For the protagonists of the quiet style, most of whom descend from generations of easy living (their privilege is so patent and so internalized that they rarely deign even to speak of it), institutions no longer have anything to offer them and need nothing from them. They tend to be very willing to relinquish whatever societal power they have to those who want it more than they do. It’s characteristic to be an ex-pat (as in Lerner and Greenwell) or to be in some sort of internal exile (Vermont in Baker’s plays) or to be adrift in the ghettos of the unpublished, unproduced artistic underclass (as in Jarmusch, Baumbach, Heti, Dunham, etc). In other words, to have opted out.

What’s crucial—and, ultimately, what defines the quiet style—is the gesture of abnegation, a recognition by its heroes that success either is not for them or doesn’t matter to them. In spite of its heavy use of naturalism, the quiet style is not realism. Fundamentally, the quiet style is a mode of religious expression and it leans heavily on its confessional aspect, its blind faith that the moments of most abject, most senseless humiliation are also the moments when we are at our funniest and truest and (ultimately) most divine. For me, the great attraction of the quiet style is that it takes the attributes of my much-maligned generation—our restlessness, fecklessness, envy, solipsism—and turns them into something like a prayer."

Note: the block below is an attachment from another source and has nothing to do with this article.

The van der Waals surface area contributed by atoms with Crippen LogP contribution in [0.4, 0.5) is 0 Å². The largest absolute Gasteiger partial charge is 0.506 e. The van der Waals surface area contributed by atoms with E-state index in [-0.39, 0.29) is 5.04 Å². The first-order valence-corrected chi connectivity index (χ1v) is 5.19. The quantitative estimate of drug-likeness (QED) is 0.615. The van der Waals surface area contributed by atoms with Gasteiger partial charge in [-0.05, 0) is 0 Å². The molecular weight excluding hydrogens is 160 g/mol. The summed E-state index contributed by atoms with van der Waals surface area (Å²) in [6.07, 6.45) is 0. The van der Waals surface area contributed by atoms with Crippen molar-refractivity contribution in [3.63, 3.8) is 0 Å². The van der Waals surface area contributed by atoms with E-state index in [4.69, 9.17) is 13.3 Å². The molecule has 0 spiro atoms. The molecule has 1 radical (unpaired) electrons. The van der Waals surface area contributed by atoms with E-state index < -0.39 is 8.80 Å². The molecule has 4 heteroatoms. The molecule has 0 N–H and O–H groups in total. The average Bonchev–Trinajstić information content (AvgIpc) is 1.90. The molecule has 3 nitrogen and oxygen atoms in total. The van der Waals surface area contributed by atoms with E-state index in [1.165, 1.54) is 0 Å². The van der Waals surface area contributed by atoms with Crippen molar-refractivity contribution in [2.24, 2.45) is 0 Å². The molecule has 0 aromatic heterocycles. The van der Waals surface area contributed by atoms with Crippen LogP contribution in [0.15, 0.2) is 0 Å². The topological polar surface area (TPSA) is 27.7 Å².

quiet  quietness  slow  pause  pauses  art  film  theater  samuelbeckett  frenchnewwave  jmcoetzee  2017  style  playwriting  writing  davidmamet  anniebaker  abnegation  restlessness  fecklessness  envy  solipsism  naturalism  realism  antonchekhov  jimjarmusch  sheilaheti  lenadunham  noahbaumbach  filmmaking  taolin  benlerner  mumblecore 
may 2019 by robertogreco
[this is aaronland] personal brand as the non-state actor of influence
[audio version: https://huffduffer.com/dConstruct/178671 ]

"Access and access at the time of your own choosing is a subtle but important distinction and if we are talking about the opportunity of the Network itself, it is this.